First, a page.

He concludes that the point to all this is that George Bush should have won in a landslie in 2004, but instead won by a marginal amount, and ended up with no political capital in which to accomplish anything. And that has resulted in a very ineffective run as president, and a steady decline in his popularity.

George Bush did not run a "positive, values-orientated, big-choice campaign," but instead catered to the base, and made an effort to instil anger at his opponent by negativity, and forgot about the rest of the country. The country of people who agreed with him on 79% of the issues.

Instead of catering to all of America, Bush ran a campaign based on the polls, where if the polls showed that a certain group of people were more likely to vote for him, then he focused all his energy and resourse's on that group, and ignored the rest. This, in turn, created much envy and hate and anger.

Of course this strategy worked in 2004, but created a state of vexation among the rest of the nation. It expanded the divide between blue America and red America. And that is why the republicans ended up losing both houses in 1996.

To explain this, he writes, "The base mobilization strategy requires a scorched earth negativity that gradually turns people off because it simply exhausts them. Most voters cannot sustain being angry very long."

On the other hand, the 2004 campaign was a tragedy for the democrats as well, "because it allowed them to ignore how out of touch with America the left wing of their party was."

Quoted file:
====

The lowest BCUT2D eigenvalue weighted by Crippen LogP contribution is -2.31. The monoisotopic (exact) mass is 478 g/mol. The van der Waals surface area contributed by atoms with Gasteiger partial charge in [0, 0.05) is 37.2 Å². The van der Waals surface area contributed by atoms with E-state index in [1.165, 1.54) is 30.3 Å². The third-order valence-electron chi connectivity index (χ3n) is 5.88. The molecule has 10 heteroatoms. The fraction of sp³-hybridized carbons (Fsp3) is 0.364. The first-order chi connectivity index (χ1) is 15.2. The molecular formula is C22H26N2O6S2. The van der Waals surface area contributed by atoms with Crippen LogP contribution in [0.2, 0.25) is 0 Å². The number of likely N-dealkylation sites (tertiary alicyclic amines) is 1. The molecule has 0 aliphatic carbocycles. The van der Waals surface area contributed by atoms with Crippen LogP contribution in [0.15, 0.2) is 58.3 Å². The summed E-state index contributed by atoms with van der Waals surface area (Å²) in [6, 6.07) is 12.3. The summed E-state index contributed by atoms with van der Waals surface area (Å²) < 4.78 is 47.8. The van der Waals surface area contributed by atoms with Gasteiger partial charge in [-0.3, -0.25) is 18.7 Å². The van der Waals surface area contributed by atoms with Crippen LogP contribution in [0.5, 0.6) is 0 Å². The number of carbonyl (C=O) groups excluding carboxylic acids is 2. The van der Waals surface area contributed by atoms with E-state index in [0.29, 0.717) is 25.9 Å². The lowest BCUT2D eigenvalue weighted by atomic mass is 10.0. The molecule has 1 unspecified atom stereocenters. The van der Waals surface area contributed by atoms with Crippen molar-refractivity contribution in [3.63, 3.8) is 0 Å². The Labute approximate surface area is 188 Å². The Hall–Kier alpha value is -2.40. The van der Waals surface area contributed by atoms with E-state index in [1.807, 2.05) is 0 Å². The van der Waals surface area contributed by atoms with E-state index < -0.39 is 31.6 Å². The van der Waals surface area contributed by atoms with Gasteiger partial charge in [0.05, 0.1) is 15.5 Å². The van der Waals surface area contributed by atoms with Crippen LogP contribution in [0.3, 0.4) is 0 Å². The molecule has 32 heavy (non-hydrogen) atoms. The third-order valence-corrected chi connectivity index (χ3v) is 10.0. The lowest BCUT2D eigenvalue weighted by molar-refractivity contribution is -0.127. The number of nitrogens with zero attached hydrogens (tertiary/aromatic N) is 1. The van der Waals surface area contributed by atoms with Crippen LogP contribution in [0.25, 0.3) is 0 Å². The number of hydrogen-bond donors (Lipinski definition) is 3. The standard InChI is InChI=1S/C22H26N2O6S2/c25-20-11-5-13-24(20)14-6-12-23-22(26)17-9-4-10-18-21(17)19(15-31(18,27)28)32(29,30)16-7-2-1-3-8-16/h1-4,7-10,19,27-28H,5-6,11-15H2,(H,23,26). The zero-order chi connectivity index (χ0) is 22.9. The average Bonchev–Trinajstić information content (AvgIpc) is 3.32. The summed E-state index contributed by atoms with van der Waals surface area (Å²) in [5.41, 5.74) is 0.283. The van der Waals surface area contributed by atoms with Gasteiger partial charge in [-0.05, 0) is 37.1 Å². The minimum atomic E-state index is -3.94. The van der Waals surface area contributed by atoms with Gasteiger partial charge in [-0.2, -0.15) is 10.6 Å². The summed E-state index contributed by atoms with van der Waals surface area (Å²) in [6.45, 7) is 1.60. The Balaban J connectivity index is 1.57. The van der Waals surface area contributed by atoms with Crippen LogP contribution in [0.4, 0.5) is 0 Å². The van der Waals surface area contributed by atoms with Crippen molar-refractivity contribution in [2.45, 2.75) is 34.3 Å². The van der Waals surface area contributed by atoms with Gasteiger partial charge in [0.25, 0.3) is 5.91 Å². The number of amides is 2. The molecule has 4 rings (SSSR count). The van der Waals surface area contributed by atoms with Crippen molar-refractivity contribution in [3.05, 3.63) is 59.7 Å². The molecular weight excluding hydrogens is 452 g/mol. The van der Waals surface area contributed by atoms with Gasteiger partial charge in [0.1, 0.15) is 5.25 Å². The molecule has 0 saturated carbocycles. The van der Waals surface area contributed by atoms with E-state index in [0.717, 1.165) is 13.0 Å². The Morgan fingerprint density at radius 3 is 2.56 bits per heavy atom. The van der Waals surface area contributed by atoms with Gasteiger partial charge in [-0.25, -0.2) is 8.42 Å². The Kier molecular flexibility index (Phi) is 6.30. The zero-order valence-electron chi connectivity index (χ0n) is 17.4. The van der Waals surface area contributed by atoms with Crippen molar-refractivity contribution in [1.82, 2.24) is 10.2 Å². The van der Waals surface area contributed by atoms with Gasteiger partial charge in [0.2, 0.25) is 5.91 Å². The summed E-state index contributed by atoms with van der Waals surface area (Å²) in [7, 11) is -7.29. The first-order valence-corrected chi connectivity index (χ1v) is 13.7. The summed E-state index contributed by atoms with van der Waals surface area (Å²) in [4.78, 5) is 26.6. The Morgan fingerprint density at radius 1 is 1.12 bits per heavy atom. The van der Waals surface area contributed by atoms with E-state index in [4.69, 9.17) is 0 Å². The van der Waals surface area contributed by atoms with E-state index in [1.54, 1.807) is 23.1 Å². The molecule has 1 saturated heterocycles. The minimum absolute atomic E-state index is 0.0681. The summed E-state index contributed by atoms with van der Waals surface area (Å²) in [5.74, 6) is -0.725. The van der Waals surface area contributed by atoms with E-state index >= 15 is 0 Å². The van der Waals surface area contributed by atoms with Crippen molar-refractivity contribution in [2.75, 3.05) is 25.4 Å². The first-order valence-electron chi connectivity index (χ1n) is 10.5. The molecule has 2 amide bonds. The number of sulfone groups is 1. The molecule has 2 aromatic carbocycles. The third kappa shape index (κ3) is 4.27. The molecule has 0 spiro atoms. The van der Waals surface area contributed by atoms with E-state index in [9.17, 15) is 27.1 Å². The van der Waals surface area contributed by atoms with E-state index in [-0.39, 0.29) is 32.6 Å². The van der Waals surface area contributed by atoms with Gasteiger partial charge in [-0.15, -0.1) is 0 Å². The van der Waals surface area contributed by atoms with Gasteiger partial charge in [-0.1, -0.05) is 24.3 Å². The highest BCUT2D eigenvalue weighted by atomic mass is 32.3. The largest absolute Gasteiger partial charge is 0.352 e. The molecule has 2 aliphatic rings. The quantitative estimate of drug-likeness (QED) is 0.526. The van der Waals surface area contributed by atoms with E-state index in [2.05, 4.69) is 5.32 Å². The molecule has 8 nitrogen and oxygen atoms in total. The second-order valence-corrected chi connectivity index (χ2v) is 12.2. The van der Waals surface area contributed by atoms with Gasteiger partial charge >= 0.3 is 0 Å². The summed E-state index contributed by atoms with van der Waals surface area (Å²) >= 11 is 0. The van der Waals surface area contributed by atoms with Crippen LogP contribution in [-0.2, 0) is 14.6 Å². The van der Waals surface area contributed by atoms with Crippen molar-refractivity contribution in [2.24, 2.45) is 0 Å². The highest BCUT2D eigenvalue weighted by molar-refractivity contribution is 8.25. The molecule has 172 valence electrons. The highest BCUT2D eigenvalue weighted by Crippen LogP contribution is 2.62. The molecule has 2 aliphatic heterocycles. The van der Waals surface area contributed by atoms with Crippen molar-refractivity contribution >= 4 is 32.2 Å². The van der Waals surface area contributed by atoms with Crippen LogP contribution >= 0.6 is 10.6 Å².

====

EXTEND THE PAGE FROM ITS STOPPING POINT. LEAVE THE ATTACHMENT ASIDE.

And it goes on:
And if one of the left leaning democrats gets elected in 2008, the American people will get what they do not want: more taxes, more government, more regulations, more litigation.

When the republicans have done their best in the past, they have not tried to cater to one group of Americans, but to a United America as a whole. When Ronald Reagan ran in 1984 against the liberal Walter Mondale, he talked about an America that could overcome any obstacle. He talked about how if he lowered taxes and decreased governmental regulations, that the American people would have no obstacles in the way, and would have every opportunity to succeed."

Instead of being negative, instead trying to get people to hate his opponent, he focused on opportunity, positiveness, strengthening America through the military, cutting taxes on all Americans to create a better economy and more opportunities for all of America, rather than just one group of Americans.